Fortunately, this week, it was made absolutely clear that the Biden administration recognizes that necessity and has made it a strategic centerpiece of their foreign and national security policy efforts.
On Monday, after visiting Ukraine with Secretary of State Antony Blinken, Defense Secretary Lloyd Austin said, “We want to see Russia weakened to the degree that it can’t do the kinds of things that it has done in invading Ukraine.”
Although one senior U.S. official admitted to me (somewhat uneasily) that “Austin said the quiet part out loud,” it soon became clear that the U.S. was publicly willing to own the new goal of turning Russia’s unprovoked, brutal escalation of its ongoing eight-year war in Ukraine into a lasting and meaningful defeat for the Kremlin.
On Tuesday in Germany—at a meeting of the “Ukraine Defense Consultative Group” (a gathering of the countries from around the world that have pledged to support Ukraine’s war effort)—Secretary Austin said it was the U.S. belief that Ukraine can win the war with Russia. Austin’s spokesperson, John Kirby, stated: “We don’t want a Russia that’s capable of exerting that kind of malign influence in Europe or anywhere in the world.”
That’s all I have for you today. I hope the paintings help just a little bit.
Posted: October 15, 2019 Filed under: Foreign Affairs, morning reads, U.S. Politics | Tags: Democratic debate, Donald Trump, Fiona Hill, Gordon Sondland, Hunter Biden, impeachment inquiry, ISIS, John Bolton, Kurds, nuclear weapons, Rudy Giuliani, Saudi Arabia, Syria, Turkey, Ukraine
David Hockney, Woldgate Woods, 2008
The latest Democratic debate airs on CNN tonight at 8PM. You can read about what to expect in this piece at Vox.
Sorry to be a wet blanket, but I have to admit that I’m far from enthused about watching it, although I’ll try to give it a chance. I’m sick of the irrelevant candidates like Andrew Yang, Tulsi Gabbard, and Tom Steyer; and as for the top three–Biden, Warren, and Sanders–I still believe they are too old for the job.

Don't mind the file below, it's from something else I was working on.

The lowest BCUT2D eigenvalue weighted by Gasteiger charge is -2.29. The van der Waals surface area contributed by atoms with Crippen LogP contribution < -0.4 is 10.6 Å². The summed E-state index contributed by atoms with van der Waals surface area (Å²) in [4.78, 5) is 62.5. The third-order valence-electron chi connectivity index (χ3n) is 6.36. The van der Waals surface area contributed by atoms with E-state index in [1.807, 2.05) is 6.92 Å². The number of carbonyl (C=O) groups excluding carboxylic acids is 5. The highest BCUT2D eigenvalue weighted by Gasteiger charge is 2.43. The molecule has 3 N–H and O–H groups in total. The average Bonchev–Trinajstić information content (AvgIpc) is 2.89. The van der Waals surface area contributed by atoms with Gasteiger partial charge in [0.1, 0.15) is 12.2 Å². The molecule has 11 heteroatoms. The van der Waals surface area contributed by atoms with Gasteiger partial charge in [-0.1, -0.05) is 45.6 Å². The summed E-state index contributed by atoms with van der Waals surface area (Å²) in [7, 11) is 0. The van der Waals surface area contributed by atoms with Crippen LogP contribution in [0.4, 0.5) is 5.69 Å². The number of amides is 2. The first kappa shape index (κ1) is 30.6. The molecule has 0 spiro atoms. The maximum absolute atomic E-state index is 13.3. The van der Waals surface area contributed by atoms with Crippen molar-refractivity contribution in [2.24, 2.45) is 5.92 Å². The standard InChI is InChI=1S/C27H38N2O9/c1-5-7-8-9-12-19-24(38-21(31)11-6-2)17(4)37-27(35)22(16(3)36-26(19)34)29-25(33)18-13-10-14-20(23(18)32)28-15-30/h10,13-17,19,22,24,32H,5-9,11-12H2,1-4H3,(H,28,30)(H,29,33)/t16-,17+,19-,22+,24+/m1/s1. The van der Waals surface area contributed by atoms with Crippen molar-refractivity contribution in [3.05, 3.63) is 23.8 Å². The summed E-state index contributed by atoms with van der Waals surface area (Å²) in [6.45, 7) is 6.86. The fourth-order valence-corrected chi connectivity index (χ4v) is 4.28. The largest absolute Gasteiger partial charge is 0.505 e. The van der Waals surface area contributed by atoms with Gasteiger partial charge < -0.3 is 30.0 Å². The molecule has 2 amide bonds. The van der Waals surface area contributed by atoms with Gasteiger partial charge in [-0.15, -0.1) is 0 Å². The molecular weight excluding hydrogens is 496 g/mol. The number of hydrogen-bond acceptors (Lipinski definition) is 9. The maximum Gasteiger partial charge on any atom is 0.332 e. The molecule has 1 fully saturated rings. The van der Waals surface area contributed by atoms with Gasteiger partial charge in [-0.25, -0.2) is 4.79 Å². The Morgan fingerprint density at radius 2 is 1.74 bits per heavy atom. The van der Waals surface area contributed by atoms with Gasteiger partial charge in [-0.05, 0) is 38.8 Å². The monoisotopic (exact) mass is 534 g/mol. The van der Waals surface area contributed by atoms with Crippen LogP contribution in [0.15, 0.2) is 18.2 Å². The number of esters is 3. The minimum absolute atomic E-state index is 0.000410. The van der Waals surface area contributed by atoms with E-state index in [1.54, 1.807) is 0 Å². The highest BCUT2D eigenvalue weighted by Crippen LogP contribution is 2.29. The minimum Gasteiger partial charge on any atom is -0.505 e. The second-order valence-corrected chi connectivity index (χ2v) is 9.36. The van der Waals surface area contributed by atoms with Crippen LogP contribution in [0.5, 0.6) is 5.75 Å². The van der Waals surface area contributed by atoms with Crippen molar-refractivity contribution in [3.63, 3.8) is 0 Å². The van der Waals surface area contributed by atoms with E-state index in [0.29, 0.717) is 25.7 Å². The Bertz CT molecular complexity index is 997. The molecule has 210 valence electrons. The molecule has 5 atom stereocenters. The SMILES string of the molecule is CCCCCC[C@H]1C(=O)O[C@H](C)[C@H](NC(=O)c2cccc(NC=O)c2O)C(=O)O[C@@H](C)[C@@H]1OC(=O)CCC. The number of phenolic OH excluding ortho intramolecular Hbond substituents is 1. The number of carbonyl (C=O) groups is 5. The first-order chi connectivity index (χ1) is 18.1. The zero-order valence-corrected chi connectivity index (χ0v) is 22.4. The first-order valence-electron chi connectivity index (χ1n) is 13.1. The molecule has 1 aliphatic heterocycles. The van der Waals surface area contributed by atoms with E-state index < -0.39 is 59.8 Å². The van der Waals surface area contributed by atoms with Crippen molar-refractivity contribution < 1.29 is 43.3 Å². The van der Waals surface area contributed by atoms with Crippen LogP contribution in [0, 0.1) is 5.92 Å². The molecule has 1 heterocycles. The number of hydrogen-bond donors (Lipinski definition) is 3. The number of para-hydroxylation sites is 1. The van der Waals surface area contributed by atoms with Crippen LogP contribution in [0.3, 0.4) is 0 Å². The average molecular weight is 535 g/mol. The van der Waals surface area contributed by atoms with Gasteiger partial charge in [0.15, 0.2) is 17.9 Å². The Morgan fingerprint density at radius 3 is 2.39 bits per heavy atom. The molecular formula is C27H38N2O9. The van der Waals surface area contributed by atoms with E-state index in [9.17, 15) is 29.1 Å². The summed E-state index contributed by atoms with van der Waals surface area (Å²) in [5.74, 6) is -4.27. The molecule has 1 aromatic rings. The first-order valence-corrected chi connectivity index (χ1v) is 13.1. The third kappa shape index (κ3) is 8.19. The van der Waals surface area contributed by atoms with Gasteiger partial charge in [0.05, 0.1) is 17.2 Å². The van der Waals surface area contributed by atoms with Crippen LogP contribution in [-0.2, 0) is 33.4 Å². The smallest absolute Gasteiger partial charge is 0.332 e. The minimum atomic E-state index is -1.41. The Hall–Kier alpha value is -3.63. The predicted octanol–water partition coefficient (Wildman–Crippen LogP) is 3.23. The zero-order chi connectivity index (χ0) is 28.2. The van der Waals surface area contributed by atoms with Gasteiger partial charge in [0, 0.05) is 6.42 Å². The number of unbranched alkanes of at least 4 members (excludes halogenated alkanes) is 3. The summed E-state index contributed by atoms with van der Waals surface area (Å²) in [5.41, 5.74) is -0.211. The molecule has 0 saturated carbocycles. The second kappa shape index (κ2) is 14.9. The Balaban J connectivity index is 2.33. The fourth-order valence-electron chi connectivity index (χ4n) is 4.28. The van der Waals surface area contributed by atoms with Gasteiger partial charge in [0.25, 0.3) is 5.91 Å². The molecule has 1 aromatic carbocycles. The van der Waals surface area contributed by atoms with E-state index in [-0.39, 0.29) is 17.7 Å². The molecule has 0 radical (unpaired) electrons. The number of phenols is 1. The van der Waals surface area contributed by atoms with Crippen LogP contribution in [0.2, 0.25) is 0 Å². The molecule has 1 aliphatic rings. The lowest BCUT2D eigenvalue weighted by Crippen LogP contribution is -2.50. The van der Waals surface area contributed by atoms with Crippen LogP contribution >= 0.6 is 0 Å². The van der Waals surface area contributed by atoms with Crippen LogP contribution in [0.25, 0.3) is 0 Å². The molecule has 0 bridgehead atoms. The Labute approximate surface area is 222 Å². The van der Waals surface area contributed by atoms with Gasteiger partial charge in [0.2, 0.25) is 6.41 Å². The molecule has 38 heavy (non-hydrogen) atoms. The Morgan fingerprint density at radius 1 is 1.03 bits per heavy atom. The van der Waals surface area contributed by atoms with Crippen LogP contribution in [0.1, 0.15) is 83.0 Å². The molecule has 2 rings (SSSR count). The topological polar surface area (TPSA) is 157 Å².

If we are going to have a septuagenarian president, I would rather have it be Hillary. I guess I have to face the fact that I’ll never be as excited about a candidate as I was about her.
Another issue with tonight’s debate is the Biden campaign’s decision to allow Hunter Biden to participate in an ABC News interview today.
From The Daily Beast: Biden’s Rivals Are Utterly Perplexed at the Timing of Hunter’s Interview.
After months of staying silent amid an avalanche of attacks by President Trump and his team, Hunter Biden, son of the former vice president, made his first public comments in an interview Tuesday morning just about 12 hours before his father takes the debate stage Tuesday night.
Wassily Kandinsky, Autumn in Murnau, 1908
For the majority of the Democrats running for president, and even one notable surrogate to Joe Biden himself, there is a sense of confusion as to why Hunter is choosing now to finally speak up about the extent of his business ties in Ukraine and China.
“I wouldn’t have put Hunter on the air,” former Pennsylvania Gov. Ed Rendell, a top surrogate for Biden, told The Daily Beast. “I think the more you respond, the more you’re playing into Donald Trump.” [….]
For Team Biden, Hunter’s Biden’s interview, which aired on ABC News’ Good Morning America, was an opportunity to clear the air and turn the attention back to the widespread corruption running rampant in the Trump White House. It also gave the younger Biden a chance to present facts in his own words to counter Trump’s misinformation campaign.
In the interview, he admitted that he had shown “poor judgment” in taking the job with a Ukrainian natural gas company but insisted that he had done nothing unethical.
Does anyone believe that the debate moderators will ignore all this and focus on Donald Trump and his children’s blatant self-dealing? I don’t.
Meanwhile, Trump is burning down the post-WWII world order. That should be the subject of tonight’s debate, not Hunter Biden.
Edward Hopper, October on Cape Cod
Fred Kaplan at Slate: Trump’s Worst Betrayal Yet.
President Trump didn’t make a “mistake” in pulling troops out of northeastern Syria last week, as many have charged. It’s what he has long wanted to do. The mistake was not understanding—and, more to the point, not caring about—the consequences.
Trump’s fateful phone call with Turkish President Recep Tayyip Erdogan on Oct. 6, giving him the green light to cross the Syrian border and crush the Kurds without U.S. resistance, did more than any single act has ever done to demolish the post-WWII global order and isolate America from the rest of the world. This, again, has been Trump’s goal since he entered the White House.
Until recently, one or more of his advisers—Jim Mattis, H.R.
McMaster, John Bolton, or Gen. Joseph Dunford—obstructed or dissuaded him from withdrawing. Now all of those advisers are gone, and their replacements lack either the clout or the gumption to push back.